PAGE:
Tenant Breaking Lease - Need Advice

Discussion in 'Property Management' started by Reinvestment, 13th Sep, 2019 at 3:00 PM.

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  1. Reinvestment

    Reinvestment New Member

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    Hey guys, I've been a viewer of these forums for quite some time but now I require some individual advice.

    I bought a property (VIC) back in March with the property rented back to the previous owner on a 12 month lease as is. This worked out well for me, as the house would definitely need some renovations for any new tenant. So I thought the delay in renovations for at least 12 months would help with my cash flow for the time being.

    Unfortunately, I've recently been advised that the tenant wishes to break the lease on the grounds of hardship with just under 21 days notice provided. The tenant has agreed to leave a extra weeks rent as compensation. I feel like this is not enough as I stand to lose quite a lot of money as a result. The PM has told me to proceed with that offer, as well as advising me that I may be able to claim further compensation, only if the property is listed straight away and no renovations are completed. However, I feel like the property will need some minimum renovations for the next tenant.

    The renovations will not take more than a week. Is it possible to still claim rent until the new tenant moves in and still undertake renovations (for e.g. removal of carpet, installation of new kitchen appliance etc)? Or any other form of compensation? Any sort of advice on how to reduce my costs in such a situation will be greatly appreciated.

    Thanks so much for your help!
     
  2. Trainee

    Trainee Well-Known Member

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    Why? How are you calculating the loss?

    Why do you think this? Is it just that you dont think its nice? Not nice places can still be rented.

    Probably not, because it wont be available for rent.

    Not sure what the issue is. You were planning to do renovations from day one. Youve just delayed this by 6 months instead of 12. How were you going to 'reduce' your costs if youd had to do renos when you first bought it?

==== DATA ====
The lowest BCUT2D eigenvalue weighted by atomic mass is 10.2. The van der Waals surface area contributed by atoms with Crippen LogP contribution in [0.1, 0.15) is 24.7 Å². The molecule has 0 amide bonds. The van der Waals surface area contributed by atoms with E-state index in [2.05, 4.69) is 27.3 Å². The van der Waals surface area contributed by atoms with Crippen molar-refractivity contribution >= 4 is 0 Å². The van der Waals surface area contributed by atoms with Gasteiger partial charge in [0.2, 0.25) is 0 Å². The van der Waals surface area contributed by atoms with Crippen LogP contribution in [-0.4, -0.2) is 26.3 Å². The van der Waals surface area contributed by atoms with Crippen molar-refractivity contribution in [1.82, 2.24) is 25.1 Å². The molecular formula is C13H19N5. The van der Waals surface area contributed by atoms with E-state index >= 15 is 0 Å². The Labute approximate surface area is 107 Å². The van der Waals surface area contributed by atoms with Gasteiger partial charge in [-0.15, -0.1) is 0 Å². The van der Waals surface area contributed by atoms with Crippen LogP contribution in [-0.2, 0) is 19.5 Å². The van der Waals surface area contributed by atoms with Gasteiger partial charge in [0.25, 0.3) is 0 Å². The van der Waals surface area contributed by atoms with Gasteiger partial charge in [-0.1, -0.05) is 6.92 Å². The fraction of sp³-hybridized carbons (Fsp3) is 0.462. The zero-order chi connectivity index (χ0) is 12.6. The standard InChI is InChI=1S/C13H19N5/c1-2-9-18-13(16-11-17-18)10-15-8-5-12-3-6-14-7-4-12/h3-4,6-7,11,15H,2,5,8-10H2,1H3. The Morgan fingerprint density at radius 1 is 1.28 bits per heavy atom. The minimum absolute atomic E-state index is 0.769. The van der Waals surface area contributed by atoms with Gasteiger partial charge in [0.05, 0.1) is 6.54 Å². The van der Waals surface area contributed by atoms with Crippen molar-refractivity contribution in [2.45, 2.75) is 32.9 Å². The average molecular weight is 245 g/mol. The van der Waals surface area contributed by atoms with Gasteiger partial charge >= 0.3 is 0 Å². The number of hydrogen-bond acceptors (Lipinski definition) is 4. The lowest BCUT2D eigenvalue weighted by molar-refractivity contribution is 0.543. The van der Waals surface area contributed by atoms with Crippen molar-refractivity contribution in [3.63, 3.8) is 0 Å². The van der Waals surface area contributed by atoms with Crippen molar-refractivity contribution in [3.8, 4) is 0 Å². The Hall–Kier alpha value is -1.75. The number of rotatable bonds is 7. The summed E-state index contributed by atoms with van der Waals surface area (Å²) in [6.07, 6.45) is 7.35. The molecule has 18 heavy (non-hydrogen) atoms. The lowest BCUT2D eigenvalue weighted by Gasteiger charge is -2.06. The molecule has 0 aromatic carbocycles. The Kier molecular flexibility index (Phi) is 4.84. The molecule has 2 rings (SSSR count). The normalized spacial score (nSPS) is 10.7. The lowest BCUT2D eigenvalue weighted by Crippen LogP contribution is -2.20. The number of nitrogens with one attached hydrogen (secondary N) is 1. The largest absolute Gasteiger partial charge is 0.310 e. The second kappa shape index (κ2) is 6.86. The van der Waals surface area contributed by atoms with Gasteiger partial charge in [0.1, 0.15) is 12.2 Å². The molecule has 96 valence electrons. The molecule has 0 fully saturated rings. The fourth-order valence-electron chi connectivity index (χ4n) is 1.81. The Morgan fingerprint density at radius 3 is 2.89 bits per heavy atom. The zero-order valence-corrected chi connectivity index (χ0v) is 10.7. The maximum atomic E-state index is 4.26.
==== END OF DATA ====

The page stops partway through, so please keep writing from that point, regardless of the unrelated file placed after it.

3. Shazz@

    [email protected] Well-Known Member

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    I think by law, you have to re-lease the property as quick as possible to ensure that ex-tenant does not have to continue paying rent. If the reno's will take no longer than a week, why don't you still advertise your property and continue with the open homes, while the reno's take place?
     
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  4. Dan Wood

    Dan Wood Well-Known Member

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    This, list and state property available after X date.
     
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  5. Stoffo

    Stoffo Well-Known Member

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    Schedule the works req'd and advertise with available immediately. (or the ex tenant might complain) !
    Just schedule the first open/inspection the following week/weekend :p

    @Trainee the "loss" as such is the fact that the previous owner and now tenant signed a 12 month lease, and are now terminating a few months later, so the remaining term/$$s just evaporated :eek:

    Surely they can't be claiming "hardship" after receiving the income from the sale o_O
    Clearly they've found and bought elsewhere :mad:
     
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  6. TMNT

    TMNT Well-Known Member

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    other than whats stiuplated by law, the law is the law,
    hardship, yes ive been the "victim" of legislation, I think it its a stupid rule, eg, I cant get out of my mortage repayments, based on hardship, but a tenant can claim hardship and leave the landord out pocket, which has nothing to do with them

    Best, just to deal with it and understand their and your legal rights, and move on ,and minimise the implcations for you

    Being a landlord, in tough times, getting 21 days notice within the lease will be the least of your problems
     
  7. Michael Mitchell

    Michael Mitchell Well-Known Member